Ophelia’s story: Surviving a sociopath’s cruelty and mind games

Ophelia’s story: Surviving a sociopath’s cruelty and mind games

Kristof Magyar/FLICKR

BETHESDA, Maryland, October 15, 2014 — Ophelia* is a survivor of domestic violence and pathological abuse living, raising her daughter and energetically healing in The United States.

I waited until my 40’s and met a handsome doctor who was also an impressive musician and who seemed to have the same values and goals as I did. He lived in another state but drove to see me often, showered me with affection, attention, gifts, trips and fancy dates.

I loved who I thought he was, which I later realized he created by mirroring me. Because of this, I thought I had met my soulmate. He had children from a previous marriage, so I moved to be with him, where I knew no one. I got pregnant and jumped in with both feet and woke to discover I had married a sociopath.

I was seeing a therapist to deal with relocating to a state where I was without a support group of family and friends. What I did not realize in those sessions was that I was being abused by my ex, who removed any emotional or mental support and cut me off from others and depleted me of resources. All while playing martyr and victim. It is a very scary, very crazy-making tactic.

I could not have been more wrong about someone and gradually discovered there was a web of lies he told everyone, including me, to isolate me and triangulate everyone in his life. His goodness was an act. He would switch moods and give reasons for things that did not make any sense. As he did this, our fighting began. I learned this was called gaslighting, and its goal is to provoke you to go crazy. He would escalate minor things; and in a moment, he would turn the tables, provoke and make terrifying threats ‒ all during my high risk pregnancy.

On one occasion, he took my wallet, phone and house keys and kicked me out into a blizzard. Later, he denied that he ever said or did any of it. I caught him more than once playing victim to family and friends to whom he had portrayed me as doing the very things he was doing.

The level of cruelty and mind games was unfathomable. I did not previously know a person who could be capable of anything like this. He would try to start fights when I was nursing the baby or sabotage any relationship I was developing with his children. I knew I had to leave. I was scared and overwhelmed.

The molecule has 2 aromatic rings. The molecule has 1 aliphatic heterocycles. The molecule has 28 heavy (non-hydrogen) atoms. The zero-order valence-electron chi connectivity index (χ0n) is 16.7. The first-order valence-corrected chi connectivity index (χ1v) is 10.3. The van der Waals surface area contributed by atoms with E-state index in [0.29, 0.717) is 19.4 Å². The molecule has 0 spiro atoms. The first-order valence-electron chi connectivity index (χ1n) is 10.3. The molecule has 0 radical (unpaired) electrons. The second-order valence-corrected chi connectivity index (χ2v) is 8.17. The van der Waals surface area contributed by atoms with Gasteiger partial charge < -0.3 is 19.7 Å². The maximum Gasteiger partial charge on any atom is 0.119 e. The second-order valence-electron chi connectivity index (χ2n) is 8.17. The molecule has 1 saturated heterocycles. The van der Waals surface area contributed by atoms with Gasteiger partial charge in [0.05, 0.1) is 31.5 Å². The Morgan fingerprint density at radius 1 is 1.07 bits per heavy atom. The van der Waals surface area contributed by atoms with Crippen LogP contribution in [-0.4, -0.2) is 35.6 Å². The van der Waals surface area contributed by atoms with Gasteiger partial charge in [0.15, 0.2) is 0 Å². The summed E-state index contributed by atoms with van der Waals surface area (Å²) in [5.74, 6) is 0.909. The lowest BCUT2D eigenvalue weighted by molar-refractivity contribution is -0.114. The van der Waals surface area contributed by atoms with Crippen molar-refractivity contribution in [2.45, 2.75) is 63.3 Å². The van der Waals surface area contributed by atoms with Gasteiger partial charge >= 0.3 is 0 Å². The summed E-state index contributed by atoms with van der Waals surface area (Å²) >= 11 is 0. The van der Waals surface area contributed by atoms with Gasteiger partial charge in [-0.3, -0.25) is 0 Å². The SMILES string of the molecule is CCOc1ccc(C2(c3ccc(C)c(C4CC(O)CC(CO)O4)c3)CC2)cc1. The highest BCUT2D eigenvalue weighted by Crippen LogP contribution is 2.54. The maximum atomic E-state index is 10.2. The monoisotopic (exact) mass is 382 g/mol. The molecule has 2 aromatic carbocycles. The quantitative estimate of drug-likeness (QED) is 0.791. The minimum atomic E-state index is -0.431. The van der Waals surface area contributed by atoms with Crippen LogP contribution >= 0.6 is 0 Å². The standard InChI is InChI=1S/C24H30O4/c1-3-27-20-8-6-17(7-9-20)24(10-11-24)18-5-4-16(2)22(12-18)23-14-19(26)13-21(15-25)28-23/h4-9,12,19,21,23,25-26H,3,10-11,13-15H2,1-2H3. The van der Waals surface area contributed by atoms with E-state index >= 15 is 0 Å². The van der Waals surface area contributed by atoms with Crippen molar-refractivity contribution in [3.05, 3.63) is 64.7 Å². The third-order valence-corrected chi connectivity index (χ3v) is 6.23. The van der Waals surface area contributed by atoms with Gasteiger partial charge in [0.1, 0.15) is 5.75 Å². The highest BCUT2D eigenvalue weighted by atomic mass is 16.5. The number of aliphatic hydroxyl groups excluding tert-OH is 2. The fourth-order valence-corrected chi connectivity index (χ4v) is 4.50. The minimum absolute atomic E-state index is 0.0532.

One night after the baby was born, he got violent and physically abusive with me and the baby. I called the police and he was asked to leave. I still did not feel safe in the house and stayed with a friend who put me in touch with a lawyer. The next day the lawyer accompanied me to the courthouse where I filed for a restraining order and a divorce. While doing this, I was still recovering from a C-section and financially reliant on him.

He tried every obstacle he could to deplete me on every level and be in control. He refused breast milk I had pumped for the baby. He picked times where I would be in traffic both ways. He refused to make deposits to my bank and took whatever money he could out of child support.

My saving grace was moving two hours away in the same state to live safely with my only friend I knew there and making all communication through lawyers. I involved more law enforcement in the pick up/drop off of the baby, so he never had a moment alone with me to harass me.

When he was asked to drive the two hours to see her, he said no. He gave up visitation, and custody. In exchange, I jumped through a small window I saw and gave up 90% of my belongings, my home and all of my comforts in order to have my freedom back. I could replace anything material eventually; it was more important my daughter knew a peaceful healthy life and home.

Its taken a long time to approach what happened in its entirety. Any victim of such psychological manipulation and fraud goes through a myriad of emotions, and it can take time to make sense of all of it.  It’s an emotional and mental rape and people get away with it all the time. How do you prove it? There is so much injustice surrounding this; and when a story comes to light in the media, it shows how society and legal systems fail to understand fully what a sociopath is and the crimes they are knowingly committing.

Sociopaths find careers where they can hide and blend in. Their goal is to be like a parasite to not only not be noticed and get away with their crimes but if possible, to garner attention, rewards and praise.

It took me a long time to feel remotely safe again. I found support online and learned as much as I could about domestic violence and sociopaths. In understanding more of what happened, there is not a day that goes by that I do not realize how lucky I am, because so many women do not get free from their abusers. They do not have anywhere to go, any financial help or the strength to go.

There are many factors, and the world often blames the victim. It all needs to change, and I hope this month of Domestic Violence Awareness helps make that difference.

Each day during the month of October, column author Paula Carrasquillo will feature a story written by a survivor of domestic violence. At the end of October, a compilation of all stories will be available for free as an e-book.

*All names have been changed to protect the survivor and the survivor’s family and friends.

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